What does Matthew 12:38 mean?
ESV: Then some of the scribes and Pharisees answered him, saying, “Teacher, we wish to see a sign from you.”
NIV: Then some of the Pharisees and teachers of the law said to him, 'Teacher, we want to see a sign from you.'
NASB: Then some of the scribes and Pharisees said to Him, 'Teacher, we want to see a sign from You.'
CSB: Then some of the scribes and Pharisees said to him, "Teacher, we want to see a sign from you."
NLT: One day some teachers of religious law and Pharisees came to Jesus and said, 'Teacher, we want you to show us a miraculous sign to prove your authority.'
KJV: Then certain of the scribes and of the Pharisees answered, saying, Master, we would see a sign from thee.
Verse Commentary:
In the previous section, Jesus harshly condemned the Pharisees who accused Him of using Satan's power to cast out demons. He called them a brood of vipers and talked about the evil in them that came out in the words they spoke. He warned them of His coming judgment (Matthew 12:24–37).

It's not clear if the passage beginning here is a direct continuation of those prior conversations. It might have taken place at another time. In either case, certain scribes and Pharisees respectfully address Jesus as "Teacher." Then they tell Jesus that they wish to see a sign from Him. Some commentators believe this group of religious leaders was trying to set Jesus up for another accusation about His power. Demanding miraculous credentials was not an uncommon response to Jesus' actions (John 2:18–19).

If we suppose this group of skeptics is being sincere, this request is puzzling. Jesus has already performed countless signs by healing, raising the dead, and casting out demons. Pharisees had been present for several of those, at least. If this is a continuation of prior conversation, Jesus had—only moments before—removed a demon from a blind and mute man. Why ask for yet another sign?

The most likely answer is that the Pharisees were not being sincere. They were scrambling for any way to ignore the clear evidence in front of them. Though Jesus has provided miracles, they demand something else. Of course, even when a miracle is undeniable, they are likely to reject it, anyway (Matthew 12:24). They certainly want to seem sincere, as if they are being open-minded and willing to consider evidence.

In truth, they're telling Christ "we will decide what counts as evidence, and what does not. No matter how potent a sign is, we won't believe unless it fits our criteria." That's an all-too-common attitude in modern skeptics, as well. Unbelievers in the modern world, just as much as the Pharisees, tend to summarily dismiss all existing evidence, and then demand even more—all the while acting as if such a request is entirely reasonable.

Whatever specific sign these Pharisees are looking for, Jesus will refuse to give it to them. Not because He couldn't provide it, but because it would be a waste of time (Matthew 7:6).
Verse Context:
Matthew 12:38–42 starts with a request from some of the scribes and Pharisees. They want Jesus to provide an on-demand miracle. Of course, Jesus has very recently performed two (Matthew 12:9–13; 22)! In other words, Jesus' critics are saying they want "different" miracles, which is just an excuse to reject what they've already seen. Christ responds by calling such an attitude evil and adulterous. Instead, they will only receive the sign of Jonah, whose experience in a sea creature is compared to how the Son of Man will be buried for three days. Those who correctly respond to God's call for repentance and submission will rightly condemn those who are obstinate and refuse to believe.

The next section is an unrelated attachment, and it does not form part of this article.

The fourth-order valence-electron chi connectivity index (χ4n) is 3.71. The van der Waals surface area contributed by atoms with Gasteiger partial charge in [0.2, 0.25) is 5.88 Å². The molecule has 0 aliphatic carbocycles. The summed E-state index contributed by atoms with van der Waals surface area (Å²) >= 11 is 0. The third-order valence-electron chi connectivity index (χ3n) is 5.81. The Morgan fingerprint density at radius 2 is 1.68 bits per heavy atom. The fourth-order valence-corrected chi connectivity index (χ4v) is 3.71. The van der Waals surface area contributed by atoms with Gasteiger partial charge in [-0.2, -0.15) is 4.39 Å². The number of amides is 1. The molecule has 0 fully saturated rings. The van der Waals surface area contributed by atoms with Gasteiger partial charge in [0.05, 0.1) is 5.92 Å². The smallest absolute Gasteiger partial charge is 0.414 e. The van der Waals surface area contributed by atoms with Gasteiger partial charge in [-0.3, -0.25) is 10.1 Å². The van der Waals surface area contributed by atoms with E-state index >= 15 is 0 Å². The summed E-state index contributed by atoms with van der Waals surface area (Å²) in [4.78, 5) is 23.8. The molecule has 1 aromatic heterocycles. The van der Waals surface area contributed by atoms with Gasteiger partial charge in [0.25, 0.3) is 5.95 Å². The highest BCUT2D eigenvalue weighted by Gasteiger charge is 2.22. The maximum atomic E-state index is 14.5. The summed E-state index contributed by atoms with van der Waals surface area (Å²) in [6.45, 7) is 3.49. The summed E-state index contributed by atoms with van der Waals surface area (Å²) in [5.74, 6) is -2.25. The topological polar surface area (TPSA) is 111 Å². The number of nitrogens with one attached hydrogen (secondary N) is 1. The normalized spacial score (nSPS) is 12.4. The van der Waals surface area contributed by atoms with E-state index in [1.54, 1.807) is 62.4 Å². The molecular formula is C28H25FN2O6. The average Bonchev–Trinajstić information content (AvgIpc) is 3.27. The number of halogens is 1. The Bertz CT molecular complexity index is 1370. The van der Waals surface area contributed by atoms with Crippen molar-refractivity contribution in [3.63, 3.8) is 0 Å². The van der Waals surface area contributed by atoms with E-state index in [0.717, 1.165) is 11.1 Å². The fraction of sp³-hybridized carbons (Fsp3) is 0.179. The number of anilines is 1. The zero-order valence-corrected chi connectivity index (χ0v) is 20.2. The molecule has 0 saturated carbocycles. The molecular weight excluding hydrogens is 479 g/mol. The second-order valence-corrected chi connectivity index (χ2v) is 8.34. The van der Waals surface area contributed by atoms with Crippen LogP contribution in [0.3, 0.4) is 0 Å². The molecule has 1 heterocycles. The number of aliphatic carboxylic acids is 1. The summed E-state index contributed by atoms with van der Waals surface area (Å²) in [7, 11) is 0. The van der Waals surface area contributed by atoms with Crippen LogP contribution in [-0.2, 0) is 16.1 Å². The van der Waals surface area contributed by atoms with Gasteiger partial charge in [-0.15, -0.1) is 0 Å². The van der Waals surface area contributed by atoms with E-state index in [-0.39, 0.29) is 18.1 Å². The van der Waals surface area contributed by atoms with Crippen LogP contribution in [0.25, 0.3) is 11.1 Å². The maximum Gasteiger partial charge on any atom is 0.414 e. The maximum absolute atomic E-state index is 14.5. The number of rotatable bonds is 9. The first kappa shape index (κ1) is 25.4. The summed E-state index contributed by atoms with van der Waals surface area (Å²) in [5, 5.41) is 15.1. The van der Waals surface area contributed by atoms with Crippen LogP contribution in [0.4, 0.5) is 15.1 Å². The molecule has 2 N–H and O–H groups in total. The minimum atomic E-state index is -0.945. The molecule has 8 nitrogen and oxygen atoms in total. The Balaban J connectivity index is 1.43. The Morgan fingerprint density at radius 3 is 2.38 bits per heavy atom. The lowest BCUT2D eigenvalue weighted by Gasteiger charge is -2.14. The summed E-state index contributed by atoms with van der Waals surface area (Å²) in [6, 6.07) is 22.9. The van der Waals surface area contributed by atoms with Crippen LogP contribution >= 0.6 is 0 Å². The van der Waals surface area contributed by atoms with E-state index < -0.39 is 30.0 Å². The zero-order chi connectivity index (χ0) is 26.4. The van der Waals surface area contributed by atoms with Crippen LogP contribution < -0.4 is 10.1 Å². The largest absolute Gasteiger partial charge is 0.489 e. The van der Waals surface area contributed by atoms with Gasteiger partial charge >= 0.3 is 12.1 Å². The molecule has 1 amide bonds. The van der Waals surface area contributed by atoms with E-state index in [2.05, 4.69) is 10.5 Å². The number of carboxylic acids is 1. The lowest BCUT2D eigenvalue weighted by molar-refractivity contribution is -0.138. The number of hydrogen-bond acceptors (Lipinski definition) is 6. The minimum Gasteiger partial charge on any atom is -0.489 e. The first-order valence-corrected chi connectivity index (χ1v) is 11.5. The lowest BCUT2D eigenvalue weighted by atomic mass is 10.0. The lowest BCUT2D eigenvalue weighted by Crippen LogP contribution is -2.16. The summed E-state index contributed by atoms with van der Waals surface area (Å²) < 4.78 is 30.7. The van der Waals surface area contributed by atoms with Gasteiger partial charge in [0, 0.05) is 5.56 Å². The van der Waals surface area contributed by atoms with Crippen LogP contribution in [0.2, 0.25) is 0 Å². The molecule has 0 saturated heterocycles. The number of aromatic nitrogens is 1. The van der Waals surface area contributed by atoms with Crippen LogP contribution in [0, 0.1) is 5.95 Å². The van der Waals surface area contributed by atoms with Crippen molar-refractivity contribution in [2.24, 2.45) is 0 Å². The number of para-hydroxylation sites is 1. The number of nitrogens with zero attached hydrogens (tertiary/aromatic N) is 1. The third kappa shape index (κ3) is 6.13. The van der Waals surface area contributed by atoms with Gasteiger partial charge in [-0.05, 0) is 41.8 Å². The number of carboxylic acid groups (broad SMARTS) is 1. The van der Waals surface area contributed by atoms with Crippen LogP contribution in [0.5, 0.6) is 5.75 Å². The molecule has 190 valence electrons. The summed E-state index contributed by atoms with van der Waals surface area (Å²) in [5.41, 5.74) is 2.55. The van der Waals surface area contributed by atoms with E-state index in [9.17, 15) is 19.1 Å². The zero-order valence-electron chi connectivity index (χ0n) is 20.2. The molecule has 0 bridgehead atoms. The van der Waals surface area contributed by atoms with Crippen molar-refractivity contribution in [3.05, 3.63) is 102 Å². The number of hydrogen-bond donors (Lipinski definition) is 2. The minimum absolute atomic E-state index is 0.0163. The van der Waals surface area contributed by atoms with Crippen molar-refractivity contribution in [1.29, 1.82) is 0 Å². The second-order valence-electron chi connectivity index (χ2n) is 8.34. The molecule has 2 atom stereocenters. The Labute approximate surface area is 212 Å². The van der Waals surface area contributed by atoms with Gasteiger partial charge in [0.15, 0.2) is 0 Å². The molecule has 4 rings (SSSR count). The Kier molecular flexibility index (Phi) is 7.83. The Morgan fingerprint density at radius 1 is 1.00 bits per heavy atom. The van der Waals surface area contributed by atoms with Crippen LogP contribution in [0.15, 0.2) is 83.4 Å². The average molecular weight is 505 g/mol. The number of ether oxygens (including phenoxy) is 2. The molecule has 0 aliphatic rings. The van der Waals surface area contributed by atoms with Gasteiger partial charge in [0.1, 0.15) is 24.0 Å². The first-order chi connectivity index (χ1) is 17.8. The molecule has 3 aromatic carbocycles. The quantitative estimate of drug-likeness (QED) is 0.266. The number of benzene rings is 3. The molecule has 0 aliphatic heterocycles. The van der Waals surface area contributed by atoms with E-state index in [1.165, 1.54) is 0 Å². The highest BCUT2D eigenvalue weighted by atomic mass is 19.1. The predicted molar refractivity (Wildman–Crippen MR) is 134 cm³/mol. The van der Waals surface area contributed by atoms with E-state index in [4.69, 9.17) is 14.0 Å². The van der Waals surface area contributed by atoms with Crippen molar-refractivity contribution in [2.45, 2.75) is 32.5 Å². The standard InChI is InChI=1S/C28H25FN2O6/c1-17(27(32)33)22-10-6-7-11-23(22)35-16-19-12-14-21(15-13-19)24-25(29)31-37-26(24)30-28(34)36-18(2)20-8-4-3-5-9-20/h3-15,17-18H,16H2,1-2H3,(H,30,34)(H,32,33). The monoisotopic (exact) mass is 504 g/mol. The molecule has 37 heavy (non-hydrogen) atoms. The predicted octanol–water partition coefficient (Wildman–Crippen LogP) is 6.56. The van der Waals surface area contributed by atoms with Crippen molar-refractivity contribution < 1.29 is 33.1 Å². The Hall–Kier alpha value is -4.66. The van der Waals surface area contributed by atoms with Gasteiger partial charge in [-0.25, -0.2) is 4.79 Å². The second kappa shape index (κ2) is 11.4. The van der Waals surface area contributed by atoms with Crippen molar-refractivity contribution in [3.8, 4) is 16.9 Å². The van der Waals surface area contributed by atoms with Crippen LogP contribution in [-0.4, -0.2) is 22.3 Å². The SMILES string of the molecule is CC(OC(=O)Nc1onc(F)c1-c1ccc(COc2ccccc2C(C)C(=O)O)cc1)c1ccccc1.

Chapter Summary:
Matthew 12 features confrontations between the Pharisees and Jesus over several issues. Among these are working on the Sabbath, healing on the Sabbath, and the source of His power to cast out demons. Jesus counters each argument and rebukes the Pharisees sharply for their obstinate unbelief. He even notes that those who maliciously ascribe His miracles to demons are unforgivable. He warns them, and the rest of their current generation, about the judgment to come. Jesus calls the Pharisees a brood of vipers and rejects their demand for another miracle. All they'll be promised is the sign of Jonah. The Son of Man will be in the heart of the earth for three days. Jesus also states that all who do His Father's will are His family.
Chapter Context:
Matthew 11 depicted Jesus preaching and teaching after sending out His chosen disciples in pairs in chapter 10. Chapter 12 immediately picks up with more confrontation with the Pharisees. Jesus responds to those criticisms and rebukes their evil hearts as the source of their evil words. In the following chapter, Matthew will shift His focus onto Jesus' parables.
Book Summary:
The Gospel of Matthew clearly shows the influence of its writer's background, and his effort to reach a specific audience. Matthew was one of Jesus' twelve disciples, a Jewish man, and a former tax collector. This profession would have required literacy, and Matthew may have transcribed some of Jesus' words as they were spoken. This book is filled with references to the Old Testament, demonstrating to Israel that Jesus is the Promised One. Matthew also includes many references to coins, likely due to his former profession. Matthew records extensive accounts of Jesus' teaching, more than the other three Gospels.
Accessed 4/17/2024 9:08:59 PM
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